How to Grow Forsythia for Privacy Hedges
In late winter and early spring, forsythia is a welcome sight; its deep yellow flowers are sometimes the only spot of color in the landscape. However, if you want to use forsythia (Forsythia spp.) as a privacy hedge, be aware that this bush is a deciduous shrub, so it loses its foliage in fall and winter and provides little privacy during that time.
About Forsythia Bushes
The standard forsythia is the “border forsythia,” or Forsythia x intermedia, which grows in USDA hardiness zones 5 to 8. This variety is a cross between two species, weeping forsythia (Forsythia suspensa, zones 5 to 8) and greenstem forsythia (Forsythia viridissima, zones 6 to 8), and comprises multiple cultivars of varying sizes and characteristics.
You can also find many cultivars other than border forsythias, but if you want to create a privacy hedge, you’ll need to select a full-size variety rather than a dwarf variety, so pay attention to the plant tags.
Forsythias are fast-growing flowering shrubs that do best in full sun and flower in late winter or early spring. If you are growing these plants primarily for their yellow blooms, you’re in for a short, two-week wonder because these blooms fade fast.
When they fade in spring, that’s the time to prune, because forsythia blooms on old wood. If you wait too long, you may prune off flower buds that will become your flowers next year.
Creating a Forsythia Hedge
You had better have a lot of room, because a single forsythia can spread quickly, sending out large canes and suckering heavily.
Plant the Forsythias
Choose a well-draining location in full sun. The soil doesn’t need special amendments, as this plant grows well in even poor soil. Space forsythias about 3 to 4 feet apart to create a hedge. Water new plants well during their first season.
Cultivate the Hedge
Forsythias quickly put on new growth. Wait until the first season’s flowering is finished to begin shaping your bushes.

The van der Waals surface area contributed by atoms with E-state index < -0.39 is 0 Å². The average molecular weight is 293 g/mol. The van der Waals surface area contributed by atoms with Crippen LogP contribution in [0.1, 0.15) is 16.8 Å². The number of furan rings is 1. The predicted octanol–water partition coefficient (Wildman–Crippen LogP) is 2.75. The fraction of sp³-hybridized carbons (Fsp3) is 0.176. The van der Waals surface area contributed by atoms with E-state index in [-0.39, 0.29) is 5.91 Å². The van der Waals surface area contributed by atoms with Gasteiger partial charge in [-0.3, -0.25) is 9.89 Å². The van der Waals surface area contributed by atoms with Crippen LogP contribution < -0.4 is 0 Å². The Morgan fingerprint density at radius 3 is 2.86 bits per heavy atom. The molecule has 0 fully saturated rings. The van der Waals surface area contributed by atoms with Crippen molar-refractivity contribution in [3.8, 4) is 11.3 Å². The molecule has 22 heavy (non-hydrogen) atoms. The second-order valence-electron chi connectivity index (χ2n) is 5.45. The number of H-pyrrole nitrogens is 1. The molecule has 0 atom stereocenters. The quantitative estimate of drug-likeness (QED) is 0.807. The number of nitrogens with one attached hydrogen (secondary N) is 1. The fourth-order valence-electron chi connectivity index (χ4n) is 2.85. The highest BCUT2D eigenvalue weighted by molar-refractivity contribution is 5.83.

Forsythia branches have a natural arching growth habit in which the canes shoot straight upward and bend from the weight of their flowers. Don’t try to fight this by using shears and pruning forsythia plants into a tight shape like you might boxwood, or you will ruin their natural beauty and create conditions conducive to "water sprouts," which are multiple, small, unattractive sprays of stems.
Avoid attempting to create a boxy, square shape. Instead, allow the forsythias to grow into their natural arching habit while training any branches that reach toward other plants in the hedge and removing those that spread out of bounds into your yard. Here are the basics:
- Remove 1/4 of the oldest stems because older wood thickens and can decrease space and circulation within the plant. If any stems are touching other stems, remove those. Using a lopper or a hand saw, cut some as close to the ground as possible while cutting others at varying heights to encourage a natural form.
- Remove dead or diseased branches or any that are growing inward. Always cut the branch all the way back to a main stem; otherwise, you will create conditions that produce water sprouts.
- Cut off any canes that are reaching outside the area where you are developing your hedge. For instance, retain canes that close the gap between your forsythia plants while removing those that arch too far forward or backward outside the “hedge.” Be sure to remove them all the way back to the ground.
Basically, the only difference between pruning a specimen forsythia and one that is trained to be part of a hedge is removing canes that are growing out of the area where you want your hedge.
Forsythia shrubs need no fertilization, but mulch them annually with composted manure for optimum growth. They are also susceptible to few diseases or pests, although they may attract spider mites, aphids or northern root-knot nematodes.
- Prune one-fourth of all mature forsythia hedges' old wood back to within 3 to 4 inches yearly to maintain new growth each season for next years blooms.
I garden in the Pacific North west, previously Hawaii where I had an avocado orchard. I have a Master Gardeners certificate here in Eugene, Oregon.